We were fortunate enough to attend a bus meetup in Bend, Oregon two weekends ago. Descend on Bend, as it is rightfully named, is a gathering of people living in their buses and those who like to take them out for weekend strolls, pretty much any vehicle enthusiast who is up for a weekend of bonfires, camping, drinking together and trading stories.

Not everyone was in a VW, but they were very much the majority. This particular meetup mostly consisted of 80’s Vanagons, although every once and a while you could spot a Bay Window Bus like Big Emma. While other bus meetups focus on the cars themselves, Descend was definitely focused on the camping and vanlife side of things. Nomads and weekenders, wanderers and PNWerners alike, everybody was up for a big bus party.

descend-drone-3We spent three days sitting around huge campfires. One guy would come along and hand out cans of Coors. We meandered through the maze of vehicles, admiring each one and talking to its inhabitants, trading stories. When we ran out of beer (it often took a very long time to get from one end of camp to the next this way, more than enough time to finish whatever you were drinking when you initially left your van), our current host would offer us another one. Even if we hadn’t run out yet, one would be offered. Or snacks, or a PBJ. Whatever it is people have to offer. A reoccurring theme of the weekend was giving and sharing whatever was currently on hand.

emma-close-upWe feel like this generally when we are camping with people. Even if they are complete strangers, we give things we can spare if they are needed or desired. Books, tape, extra tools, food and beer, a cup of coffee. At home, this might have been strange. I would not have found it weird at Descend if someone who is over at my Bus for a visit sees me open the fridge and would say “Oh you have whatevers! I love those! May I have one?” And of course, I would give them some. If a group was sharing a smoke and a stranger came to the edge of the group asking for a drag, this would be completely acceptable. At home, a stranger wanting something not explicitly offered from my fridge would have been weird. You just don’t do that.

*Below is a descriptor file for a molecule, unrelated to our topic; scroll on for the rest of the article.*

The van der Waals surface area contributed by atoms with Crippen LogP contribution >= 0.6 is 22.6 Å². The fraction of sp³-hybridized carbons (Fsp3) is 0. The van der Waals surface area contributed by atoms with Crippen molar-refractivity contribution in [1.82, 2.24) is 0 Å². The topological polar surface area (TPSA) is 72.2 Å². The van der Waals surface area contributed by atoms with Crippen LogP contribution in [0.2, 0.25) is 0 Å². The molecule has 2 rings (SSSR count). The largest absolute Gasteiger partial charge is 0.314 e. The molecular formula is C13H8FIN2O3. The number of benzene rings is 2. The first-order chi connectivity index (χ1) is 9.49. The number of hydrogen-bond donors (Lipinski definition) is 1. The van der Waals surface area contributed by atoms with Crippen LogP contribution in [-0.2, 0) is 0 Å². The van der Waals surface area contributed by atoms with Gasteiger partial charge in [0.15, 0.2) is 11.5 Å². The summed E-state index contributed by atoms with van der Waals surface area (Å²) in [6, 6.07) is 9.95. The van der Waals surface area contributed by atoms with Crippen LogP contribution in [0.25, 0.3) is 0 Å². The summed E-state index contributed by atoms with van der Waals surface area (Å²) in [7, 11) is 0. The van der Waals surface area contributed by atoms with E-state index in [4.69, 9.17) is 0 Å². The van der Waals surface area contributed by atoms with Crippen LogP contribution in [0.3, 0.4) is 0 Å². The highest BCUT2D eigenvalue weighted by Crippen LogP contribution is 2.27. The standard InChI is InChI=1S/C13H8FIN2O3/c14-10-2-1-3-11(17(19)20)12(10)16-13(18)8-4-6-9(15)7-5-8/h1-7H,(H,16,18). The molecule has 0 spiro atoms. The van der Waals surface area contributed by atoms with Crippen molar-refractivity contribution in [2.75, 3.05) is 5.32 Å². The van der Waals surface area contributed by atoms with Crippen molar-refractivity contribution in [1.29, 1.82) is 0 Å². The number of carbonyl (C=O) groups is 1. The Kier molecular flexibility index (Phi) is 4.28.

But it is an unspoken thing among vanlifers that things are different now. If I can, I share. It is an innate element, the spirit of the situation. Descend was simply an extreme example of this.

But why is this? What creates this mutually understood theme? It is simply the fact that you are around other people who share, and so you share, too? But why are these people so into sharing in the first place? The “share” button doesn’t automatically come with the van.

descend1In general, we living in vans tend to have less possessions than before, back when we were living in apartments and houses that were considerably bigger. We just don’t have room for a lot of stuff, and many who live in their vehicles are specifically attracted to the simplicity that they associate with this. And we definitely don’t have room for things we do not need. We have no extra plates, no Xbox, no old laptop laying around, no 10 pairs of shoes, no luxury items like dishwashers or perfume, no extra books. Things that aren’t useful get kicked out of the Bus very quickly. Nothing superfluous lasts.

Is it this simplicity that inspires sharing with others? Were we just more protective of our possessions back when we had so many of them? No, I don’t think so. After all, we are very, very protective of the possession we obsess about the most – our Bus. No, having less just makes it more clear what is necessary and what I can spare. It is easier to identify what I can share with others. Maybe this is what makes us so willing to do so.

campstoveSo, it is just part of the spirit of events like Descend? It sure feels like it, when someone brings enough chicken to feed 200 people and throws it on the grill, while a box of wine is passed around the bonfire to land in the hands of 20 people you do not actually know. It is so much the spirit of the event that it is contagious.

We try to pay it forward. We don’t have a lot of money. But we do carry extra gas on the top of our Bus. If you’re pulled over on the side of the road and need some, we are more than glad to donate it. We keep a lot of tools in our bus. It might not be the right one, but we can definitely pull over and take a look for a vehicle in need. Giving and sharing is not just the spirit of Descend, but of our general vanlife experience.

So, who wants a beer?



Descend on Bend was awesome, so check out this cool video by our awesome videographer friends, Totem Ent.:


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